IiShortened postpartum length of stay

Shorter postpartum hospital stays (12-48 hours) need not negatively impact on breastfeeding success. When health care professionals in the community and hospital provide consistent, clear, breastfeeding information and support for mothers throughout pregnancy, childbirth, and the postpartum and the breastfeeding period, the breastfeeding experience can be positive and successful for both mother and baby.

The effect of distributing discharge packs on the duration of breastfeeding is uncertain. While no study has demonstrated a positive effect of discharge packs on the initiation or duration of breastfeeding, in high-risk populations the provision of formula-containing discharge packs may (Dungy et al., 1992; Frank et al., 1987), or may not (Neifert et al., 1988; Bergevin et al., 1983), decrease the duration of breastfeeding.

Criteria for discharge from hospital should include at least two successful nursings managed independently by mother and baby (CPS, 1996; AAI? 1995). It is recommended that parents demonstrate a clear understanding of how they will feed their baby, and should receive written information on the signs of successful breastfeeding, their infant's birth and discharge weights, and a list of breastfeeding resources in the community. In addition, it is recommended that mother and baby be evaluated by a health care professional within 48 hours of discharge to assess the infant's feeding and hydration, and to evaluate for jaundice and other abnormalities

  • CPS, SOGC, 1996).
  • iii) "Top-up" feeds. Glucose water and infant formula are often provided between feeds or to "top up" breastfeeds in the first days of life. The rationale, while unproved, is that such practices minimize weight loss and/or the development of early hyperbilirubinemia (Inch and Garforth, 1989; Gray-Donald et al., 1985; Nicoll et al., 1982). This practice may adversely affect both the demand for and supply of milk. The decline in the infant's hunger may also undermine the mother's confidence in being able to provide adequate milk for her infant and, thus, indirectly diminish the chance of breastfeeding success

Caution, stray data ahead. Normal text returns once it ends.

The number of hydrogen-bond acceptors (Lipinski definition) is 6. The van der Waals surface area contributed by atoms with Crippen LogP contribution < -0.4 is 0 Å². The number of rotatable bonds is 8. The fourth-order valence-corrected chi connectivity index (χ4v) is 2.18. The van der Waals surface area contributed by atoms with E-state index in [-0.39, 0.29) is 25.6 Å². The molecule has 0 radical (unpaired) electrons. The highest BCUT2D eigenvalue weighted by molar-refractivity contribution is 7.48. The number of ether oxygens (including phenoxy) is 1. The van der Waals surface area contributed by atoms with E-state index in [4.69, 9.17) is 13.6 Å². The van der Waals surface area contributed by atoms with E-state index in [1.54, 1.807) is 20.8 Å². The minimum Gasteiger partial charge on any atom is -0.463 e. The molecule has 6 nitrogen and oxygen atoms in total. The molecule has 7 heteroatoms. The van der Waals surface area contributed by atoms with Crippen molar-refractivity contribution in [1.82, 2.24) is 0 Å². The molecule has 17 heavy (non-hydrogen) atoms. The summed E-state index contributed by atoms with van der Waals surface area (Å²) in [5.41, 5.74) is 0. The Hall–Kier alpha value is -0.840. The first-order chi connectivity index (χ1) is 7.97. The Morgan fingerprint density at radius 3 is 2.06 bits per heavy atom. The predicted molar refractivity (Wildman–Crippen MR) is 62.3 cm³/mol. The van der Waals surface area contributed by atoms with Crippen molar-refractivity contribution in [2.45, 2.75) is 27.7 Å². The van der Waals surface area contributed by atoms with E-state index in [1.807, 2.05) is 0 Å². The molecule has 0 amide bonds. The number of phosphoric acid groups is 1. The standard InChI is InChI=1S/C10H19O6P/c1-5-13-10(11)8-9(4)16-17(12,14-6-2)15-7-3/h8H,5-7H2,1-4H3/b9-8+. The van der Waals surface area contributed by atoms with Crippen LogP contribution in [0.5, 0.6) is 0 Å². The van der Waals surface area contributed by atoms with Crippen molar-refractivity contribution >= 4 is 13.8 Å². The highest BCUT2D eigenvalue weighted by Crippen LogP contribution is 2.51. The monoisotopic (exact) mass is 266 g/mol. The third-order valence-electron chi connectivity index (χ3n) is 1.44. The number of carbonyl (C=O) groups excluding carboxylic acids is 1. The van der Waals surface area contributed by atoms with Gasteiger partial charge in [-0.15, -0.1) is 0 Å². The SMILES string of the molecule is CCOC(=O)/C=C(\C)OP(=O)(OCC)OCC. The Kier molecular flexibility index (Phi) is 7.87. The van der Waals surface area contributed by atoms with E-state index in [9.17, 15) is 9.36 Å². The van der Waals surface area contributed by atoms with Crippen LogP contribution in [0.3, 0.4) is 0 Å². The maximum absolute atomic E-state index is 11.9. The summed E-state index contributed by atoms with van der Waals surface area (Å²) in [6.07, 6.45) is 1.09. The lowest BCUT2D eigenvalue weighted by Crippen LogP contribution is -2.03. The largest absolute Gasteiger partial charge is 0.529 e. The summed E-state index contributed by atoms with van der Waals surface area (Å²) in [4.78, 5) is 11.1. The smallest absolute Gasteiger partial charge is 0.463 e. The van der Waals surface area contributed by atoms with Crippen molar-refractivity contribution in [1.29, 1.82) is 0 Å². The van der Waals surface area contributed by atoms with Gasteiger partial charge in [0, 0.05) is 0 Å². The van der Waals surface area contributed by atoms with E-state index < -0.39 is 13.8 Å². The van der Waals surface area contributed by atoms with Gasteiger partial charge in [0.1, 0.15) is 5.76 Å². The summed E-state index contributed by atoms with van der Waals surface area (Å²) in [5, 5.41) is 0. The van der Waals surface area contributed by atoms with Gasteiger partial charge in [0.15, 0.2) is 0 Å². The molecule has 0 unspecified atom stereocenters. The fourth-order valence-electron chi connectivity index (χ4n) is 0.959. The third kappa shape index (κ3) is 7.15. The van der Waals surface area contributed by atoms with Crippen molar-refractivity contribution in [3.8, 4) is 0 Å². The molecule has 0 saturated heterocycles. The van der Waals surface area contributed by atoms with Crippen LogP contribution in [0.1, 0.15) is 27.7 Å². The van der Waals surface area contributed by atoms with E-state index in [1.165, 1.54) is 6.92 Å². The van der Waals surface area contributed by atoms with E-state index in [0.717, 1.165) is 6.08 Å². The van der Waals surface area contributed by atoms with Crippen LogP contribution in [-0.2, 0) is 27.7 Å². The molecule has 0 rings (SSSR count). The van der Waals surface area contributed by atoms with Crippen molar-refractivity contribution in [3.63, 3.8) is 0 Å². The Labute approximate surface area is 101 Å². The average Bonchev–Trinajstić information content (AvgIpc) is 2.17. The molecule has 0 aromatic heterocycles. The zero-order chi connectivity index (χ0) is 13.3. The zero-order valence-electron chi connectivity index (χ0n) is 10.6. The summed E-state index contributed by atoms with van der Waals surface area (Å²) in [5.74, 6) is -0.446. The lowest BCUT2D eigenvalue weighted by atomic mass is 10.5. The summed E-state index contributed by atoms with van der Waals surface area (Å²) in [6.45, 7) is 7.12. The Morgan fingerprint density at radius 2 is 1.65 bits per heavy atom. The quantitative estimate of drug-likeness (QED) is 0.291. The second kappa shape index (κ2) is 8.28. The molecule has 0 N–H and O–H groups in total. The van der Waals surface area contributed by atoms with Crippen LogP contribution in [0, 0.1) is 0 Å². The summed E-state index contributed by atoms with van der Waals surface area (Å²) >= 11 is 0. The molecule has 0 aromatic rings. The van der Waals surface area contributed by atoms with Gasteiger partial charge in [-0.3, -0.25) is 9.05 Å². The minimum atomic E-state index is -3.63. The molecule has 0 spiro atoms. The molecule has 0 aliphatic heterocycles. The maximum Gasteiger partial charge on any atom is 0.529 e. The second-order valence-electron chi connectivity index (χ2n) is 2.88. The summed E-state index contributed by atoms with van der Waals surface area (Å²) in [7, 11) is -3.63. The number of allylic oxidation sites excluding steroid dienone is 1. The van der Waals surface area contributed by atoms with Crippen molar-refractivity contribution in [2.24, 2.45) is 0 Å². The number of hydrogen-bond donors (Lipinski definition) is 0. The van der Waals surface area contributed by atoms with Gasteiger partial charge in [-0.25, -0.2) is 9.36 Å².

• CICH, 1996; CPS, 1994a; Howard et al., 1994; Inch and Garforth, 1989). Since the benefits associated with this practice are unproved, women who are trying to establish their milk supply are advised to avoid feeding supplementary or complementary bottles of breast milk substitutes or water, or using pacifiers, for the initial 2 to 4 weeks of an infant's life (Riordan and Auerbach, 1993).
  • iv) Smoking. Mothers who smoke have lower breastfeeding initiation and duration rates than non-smokers. Nicotine metabolites have been found in the urine of breastfeeding infants whose mothers smoke, and in both breastfed and bottle-fed infants, where passive smoking occurs. Heavy smoking (more than 10 cigarettes per day) has been associated with decreased milk production, decreased milk ejection, infant irritability and poor weight gain (Lawrence,

Breastfeeding mothers should be encouraged to stop or reduce smoking. However, even if smoking continues, breastfeeding is still the best choice. The harmful effects of smoking on the baby can be reduced by smoking after breastfeeding rather than before. Mothers who smoke (whether bottle- or breastfeeding) and other smokers in the household should be encouraged to smoke outside or, at least, in a different room than the baby, to reduce the effects of environmental tobacco smoke (CICH, 1996).

The Smoker's Sanctuary

The Smoker's Sanctuary

Save Your Lungs And Never Have To Spend A Single Cent Of Ciggies Ever Again. According to a recent report from the U.S. government. Centers for Disease Control and Prevention, more than twenty percent of male and female adults in the U.S. smoke cigarettes, while more than eighty percent of them light up a cigarette daily.

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